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Konami Arcade Classics: Anniversary Collection

Platform(s): Nintendo Switch, PC, PlayStation 4, Xbox One
Genre: Shoot-'Em-Up
Publisher: Konami
Developer: Konami
Release Date: April 18, 2019

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Xbox One Review - 'Konami Arcade Classics: Anniversary Collection'

by Adam Pavlacka on May 15, 2019 @ 2:00 a.m. PDT

Konami celebrates its 50th anniversary with a collection of eight arcade classics, including Haunted Castle and Nemesis.

Classic games are having something of a renaissance lately, thanks in part to the power of emulation. A bad emulation package (such as Sony's PlayStation Classic) is quickly forgotten, while one with a bit of care put into it (Nintendo's SNES Classic) is a great way to re-experience old favorites or discover new ones. While Konami's Arcade Classics Anniversary Collection is fairly solid on the emulation front, it falls flat when it comes to game selection, options, and presentation.

The Arcade Classics Anniversary Collection contains eight games from Konami's history. These are (in order of release):

 

  • Scramble - 1981
  • TwinBee - 1985
  • Nemesis (AKA Gradius) - 1985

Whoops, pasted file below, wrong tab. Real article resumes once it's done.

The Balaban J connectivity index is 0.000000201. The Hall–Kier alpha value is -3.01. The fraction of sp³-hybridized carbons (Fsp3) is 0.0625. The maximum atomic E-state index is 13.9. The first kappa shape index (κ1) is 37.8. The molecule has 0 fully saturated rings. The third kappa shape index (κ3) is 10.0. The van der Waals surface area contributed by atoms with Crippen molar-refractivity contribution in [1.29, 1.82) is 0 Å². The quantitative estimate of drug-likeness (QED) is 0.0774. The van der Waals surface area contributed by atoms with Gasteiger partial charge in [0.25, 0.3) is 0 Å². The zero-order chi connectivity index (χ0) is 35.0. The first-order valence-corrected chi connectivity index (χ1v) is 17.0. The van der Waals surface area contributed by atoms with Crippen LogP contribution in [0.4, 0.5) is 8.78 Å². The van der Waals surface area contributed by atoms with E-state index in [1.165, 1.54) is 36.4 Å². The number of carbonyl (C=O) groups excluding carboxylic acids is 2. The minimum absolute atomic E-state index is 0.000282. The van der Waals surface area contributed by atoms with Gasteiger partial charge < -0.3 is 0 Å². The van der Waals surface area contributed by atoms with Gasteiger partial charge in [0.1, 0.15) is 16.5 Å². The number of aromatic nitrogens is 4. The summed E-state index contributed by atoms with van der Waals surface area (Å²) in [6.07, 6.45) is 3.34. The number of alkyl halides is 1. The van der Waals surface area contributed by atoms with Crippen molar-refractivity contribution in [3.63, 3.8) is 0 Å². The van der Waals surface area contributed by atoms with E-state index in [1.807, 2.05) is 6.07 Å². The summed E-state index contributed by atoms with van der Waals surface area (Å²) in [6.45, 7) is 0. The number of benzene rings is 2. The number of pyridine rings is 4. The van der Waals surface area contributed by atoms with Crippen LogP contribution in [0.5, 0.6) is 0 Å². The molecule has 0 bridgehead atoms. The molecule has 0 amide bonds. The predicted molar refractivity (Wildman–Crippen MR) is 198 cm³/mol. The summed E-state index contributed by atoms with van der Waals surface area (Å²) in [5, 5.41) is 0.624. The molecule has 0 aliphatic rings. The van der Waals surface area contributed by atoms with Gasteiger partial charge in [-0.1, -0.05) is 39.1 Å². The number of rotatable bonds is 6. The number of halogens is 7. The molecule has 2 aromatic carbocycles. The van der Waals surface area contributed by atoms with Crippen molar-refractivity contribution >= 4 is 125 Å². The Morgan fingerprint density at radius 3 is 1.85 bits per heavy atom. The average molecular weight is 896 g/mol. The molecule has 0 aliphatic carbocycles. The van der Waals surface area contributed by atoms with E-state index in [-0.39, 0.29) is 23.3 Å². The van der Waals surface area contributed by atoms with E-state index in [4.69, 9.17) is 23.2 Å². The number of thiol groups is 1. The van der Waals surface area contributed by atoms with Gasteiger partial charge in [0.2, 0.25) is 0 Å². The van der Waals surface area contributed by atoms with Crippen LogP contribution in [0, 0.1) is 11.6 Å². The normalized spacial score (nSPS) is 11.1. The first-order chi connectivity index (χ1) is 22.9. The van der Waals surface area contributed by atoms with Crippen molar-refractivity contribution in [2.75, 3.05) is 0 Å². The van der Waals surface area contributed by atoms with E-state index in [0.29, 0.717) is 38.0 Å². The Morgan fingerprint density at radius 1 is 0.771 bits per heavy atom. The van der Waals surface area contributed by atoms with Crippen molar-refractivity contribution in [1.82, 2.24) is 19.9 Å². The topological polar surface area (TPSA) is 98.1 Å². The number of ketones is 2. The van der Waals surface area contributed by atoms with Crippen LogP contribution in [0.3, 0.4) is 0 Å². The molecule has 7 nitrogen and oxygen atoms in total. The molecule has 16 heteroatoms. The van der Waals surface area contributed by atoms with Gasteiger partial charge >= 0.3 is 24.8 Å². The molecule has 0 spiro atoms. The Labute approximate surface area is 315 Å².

• Life Force (AKA Salamander) - 1986
  • Typhoon (AKA A-Jax) - 1987
  • Haunted Castle - 1988
  • Vulcan Venture (AKA Gradius II) - 1988
  • Thunder Cross - 1988

As far as the emulation quality is concerned, Hamster has done a solid job with the games. Each is faithfully reproduced, with responsive gameplay and accurate sound (at least to my ears). Some of the games can be punishingly difficult — hello, Haunted Castle! — but the challenge is due to the games themselves, and not because of poor emulation … unless you count the wireless controller bug.


That's right, the Arcade Classics Anniversary Collection has an issue with wireless Xbox One controllers. When using an official Xbox One controller (newer model with the built-in audio jack), the Arcade Classics Anniversary Collection will register phantom button presses. This can be seen in the game menus as a rapidly scrolling selection cursor. Using a wired controller (or briefly connecting the wireless controller via a USB cable) is a workaround to resolve the issue, but it's a shame that this made it past both Konami's QA and Microsoft's certification department.